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Is mortgage insurance tax deductible?

Keith Gumbinger

Yes. No. Yes. No. Yes. That's the ever-changing answer to the question "Is PMI tax deductible?"

If you put down less than 20 percent when you purchased your home, chances are you're paying mortgage insurance. The deductibility of PMI premiums has been an on-again, off-again affair for years, but homeowners are out of luck in for tax year 2022, as it's "off" again.

The tax deduction for PMI premiums (or Mortgage Insurance Premiums (MIP) for FHA-backed loans) is not part of the tax code, but since the financial crisis has generally been authorized by Congress as parts of other bills and "extended" to cover the most recent tax year. That's the case for tax year 2021, but this may change in the future.

You can find the amount of mortgage insurance premiums you paid on the Form 1098 that your lender or servicer sends to you each year. It is listed in box 5, separate from the mortgage interest you paid (box 1).

The official IRS code covering the deductibility of mortgage interest (which currently does not include PMI premiums) can be seen in Publication 936. You can find the current 2022 version of Publication 936 on the IRS website.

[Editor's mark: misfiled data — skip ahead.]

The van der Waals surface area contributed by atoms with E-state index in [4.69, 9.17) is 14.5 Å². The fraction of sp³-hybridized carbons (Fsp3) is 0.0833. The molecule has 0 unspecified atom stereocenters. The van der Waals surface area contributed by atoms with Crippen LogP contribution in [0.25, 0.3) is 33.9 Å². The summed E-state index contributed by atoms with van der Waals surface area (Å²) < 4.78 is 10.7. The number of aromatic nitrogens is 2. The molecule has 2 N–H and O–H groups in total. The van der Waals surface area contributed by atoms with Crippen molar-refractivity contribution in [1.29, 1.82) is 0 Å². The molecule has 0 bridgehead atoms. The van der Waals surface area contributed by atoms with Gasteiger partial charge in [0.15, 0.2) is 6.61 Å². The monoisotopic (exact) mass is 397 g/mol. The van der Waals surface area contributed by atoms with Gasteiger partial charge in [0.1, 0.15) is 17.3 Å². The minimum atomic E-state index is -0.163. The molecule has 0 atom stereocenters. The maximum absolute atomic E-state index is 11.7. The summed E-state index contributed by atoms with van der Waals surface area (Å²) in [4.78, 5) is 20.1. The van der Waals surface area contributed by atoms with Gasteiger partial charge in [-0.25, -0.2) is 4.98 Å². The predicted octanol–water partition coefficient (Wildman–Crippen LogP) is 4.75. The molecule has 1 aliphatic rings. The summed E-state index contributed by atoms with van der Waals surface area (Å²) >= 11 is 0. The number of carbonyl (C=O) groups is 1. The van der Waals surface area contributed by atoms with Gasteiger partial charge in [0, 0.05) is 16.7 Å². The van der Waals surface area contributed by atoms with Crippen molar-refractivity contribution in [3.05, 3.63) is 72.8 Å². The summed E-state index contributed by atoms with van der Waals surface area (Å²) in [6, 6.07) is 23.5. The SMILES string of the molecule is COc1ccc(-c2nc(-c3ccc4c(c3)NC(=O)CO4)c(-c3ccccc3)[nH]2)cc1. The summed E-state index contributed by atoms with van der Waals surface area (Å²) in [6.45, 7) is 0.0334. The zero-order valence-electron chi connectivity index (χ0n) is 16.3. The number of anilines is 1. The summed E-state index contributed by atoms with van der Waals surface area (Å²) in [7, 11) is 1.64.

Related: HSH's comprehensive Guide to Mortgage Insurance

When the deduction for PMI costs were last regularly available (for MI premiums paid though 2021), there were limitations. The PMI policy's mortgage had to be originated after 2006; the deduction was reduced once your Adjusted Gross Income (AGI) exceeded $100,000 ($50,000 if married filing separately) and completely eliminated with an AGI above $109,000 ($54,500 married filing separately). When available, premiums for mortgage insurance are usually treated exactly the same as mortgage interest for deduction purposes.

Of course, with the standard deduction raised significantly as a part of the Tax Cuts and Jobs Act of 2017 (TCJA), many homeowners who might have formerly itemized mortgage-related deductions in order to deduct the mortgage interest and PMI premiums they paid now simply take the standard deduction, which simplifies filing returns.

Homeowners who have sufficient mortgage interest and other qualified expenses to get above the standard deductions of $25,900 (married filing jointly) or $12,950 (single or filing separately) will need to itemize these expenses on 1040 Schedule A.

If you've been in your current mortgage more than two years and are still paying PMI costs, it may be worth a call or email to your servicer to see if you can cancel your PMI policy, which would make the "deductible or not?" issue moot for next year. Strong property price appreciation and a solid payment history may have your loan-to-value ratio down below the 80% LTV that's usually required to cancel PMI. For FHA loans, the MIP for most borrowers is unfortunately non-cancelable.

Calculator: Learn PMI costs and find out when you can cancel PMI

Ask the expert
Keith Gumbinger
Keith Gumbinger
Mortgage Expert
Vice President, HSH.com
About Keith: Mortgage market observer and analyst with 35 years experience... (more)
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